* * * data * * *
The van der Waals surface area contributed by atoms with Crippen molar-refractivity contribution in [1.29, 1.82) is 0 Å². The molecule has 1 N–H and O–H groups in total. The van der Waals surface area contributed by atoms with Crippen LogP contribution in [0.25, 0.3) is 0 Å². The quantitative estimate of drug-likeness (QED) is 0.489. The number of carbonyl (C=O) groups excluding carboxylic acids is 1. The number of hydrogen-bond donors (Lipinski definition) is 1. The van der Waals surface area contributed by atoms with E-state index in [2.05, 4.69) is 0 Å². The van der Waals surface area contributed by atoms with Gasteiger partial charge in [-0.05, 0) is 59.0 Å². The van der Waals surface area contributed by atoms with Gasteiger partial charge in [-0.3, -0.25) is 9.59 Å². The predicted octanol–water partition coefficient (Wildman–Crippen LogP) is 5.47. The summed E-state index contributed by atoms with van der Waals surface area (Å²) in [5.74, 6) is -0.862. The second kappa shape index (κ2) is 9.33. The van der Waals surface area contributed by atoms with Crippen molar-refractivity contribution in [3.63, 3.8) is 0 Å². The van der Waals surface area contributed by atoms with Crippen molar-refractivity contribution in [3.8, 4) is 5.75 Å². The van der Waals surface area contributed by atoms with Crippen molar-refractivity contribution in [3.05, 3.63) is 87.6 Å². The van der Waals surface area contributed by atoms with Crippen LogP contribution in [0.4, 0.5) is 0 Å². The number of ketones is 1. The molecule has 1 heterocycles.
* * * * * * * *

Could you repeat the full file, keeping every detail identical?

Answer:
The van der Waals surface area contributed by atoms with Crippen molar-refractivity contribution in [1.29, 1.82) is 0 Å². The molecule has 1 N–H and O–H groups in total. The van der Waals surface area contributed by atoms with Crippen LogP contribution in [0.25, 0.3) is 0 Å². The quantitative estimate of drug-likeness (QED) is 0.489. The number of carbonyl (C=O) groups excluding carboxylic acids is 1. The number of hydrogen-bond donors (Lipinski definition) is 1. The van der Waals surface area contributed by atoms with E-state index in [2.05, 4.69) is 0 Å². The van der Waals surface area contributed by atoms with Gasteiger partial charge in [-0.05, 0) is 59.0 Å². The van der Waals surface area contributed by atoms with Gasteiger partial charge in [-0.3, -0.25) is 9.59 Å². The predicted octanol–water partition coefficient (Wildman–Crippen LogP) is 5.47. The summed E-state index contributed by atoms with van der Waals surface area (Å²) in [5.74, 6) is -0.862. The second kappa shape index (κ2) is 9.33. The van der Waals surface area contributed by atoms with Crippen molar-refractivity contribution in [3.63, 3.8) is 0 Å². The van der Waals surface area contributed by atoms with Crippen molar-refractivity contribution in [3.8, 4) is 5.75 Å². The van der Waals surface area contributed by atoms with Crippen molar-refractivity contribution in [3.05, 3.63) is 87.6 Å². The van der Waals surface area contributed by atoms with Crippen LogP contribution in [0.4, 0.5) is 0 Å². The number of ketones is 1. The molecule has 1 heterocycles.